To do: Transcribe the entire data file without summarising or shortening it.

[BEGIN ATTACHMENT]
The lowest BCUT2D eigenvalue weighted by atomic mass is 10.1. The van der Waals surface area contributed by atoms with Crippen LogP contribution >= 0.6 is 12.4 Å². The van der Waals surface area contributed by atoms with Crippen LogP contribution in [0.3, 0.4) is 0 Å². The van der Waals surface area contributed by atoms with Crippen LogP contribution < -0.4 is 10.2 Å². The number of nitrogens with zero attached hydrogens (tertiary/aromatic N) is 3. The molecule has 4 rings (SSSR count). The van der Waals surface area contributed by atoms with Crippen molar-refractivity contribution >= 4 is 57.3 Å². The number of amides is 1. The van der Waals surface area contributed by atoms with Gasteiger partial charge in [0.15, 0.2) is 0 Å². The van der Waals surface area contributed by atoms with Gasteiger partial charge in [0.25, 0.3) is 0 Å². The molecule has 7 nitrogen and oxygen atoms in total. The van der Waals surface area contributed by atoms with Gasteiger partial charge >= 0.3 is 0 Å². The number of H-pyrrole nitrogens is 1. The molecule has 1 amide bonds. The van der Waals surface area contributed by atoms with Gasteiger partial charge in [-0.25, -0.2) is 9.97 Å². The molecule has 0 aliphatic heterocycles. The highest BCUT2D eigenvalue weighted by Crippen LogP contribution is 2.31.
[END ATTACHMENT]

The lowest BCUT2D eigenvalue weighted by atomic mass is 10.1. The van der Waals surface area contributed by atoms with Crippen LogP contribution >= 0.6 is 12.4 Å². The van der Waals surface area contributed by atoms with Crippen LogP contribution in [0.3, 0.4) is 0 Å². The van der Waals surface area contributed by atoms with Crippen LogP contribution < -0.4 is 10.2 Å². The number of nitrogens with zero attached hydrogens (tertiary/aromatic N) is 3. The molecule has 4 rings (SSSR count). The van der Waals surface area contributed by atoms with Crippen molar-refractivity contribution >= 4 is 57.3 Å². The number of amides is 1. The van der Waals surface area contributed by atoms with Gasteiger partial charge in [0.15, 0.2) is 0 Å². The van der Waals surface area contributed by atoms with Gasteiger partial charge in [0.25, 0.3) is 0 Å². The molecule has 7 nitrogen and oxygen atoms in total. The van der Waals surface area contributed by atoms with Gasteiger partial charge >= 0.3 is 0 Å². The number of H-pyrrole nitrogens is 1. The molecule has 1 amide bonds. The van der Waals surface area contributed by atoms with Gasteiger partial charge in [-0.25, -0.2) is 9.97 Å². The molecule has 0 aliphatic heterocycles. The highest BCUT2D eigenvalue weighted by Crippen LogP contribution is 2.31.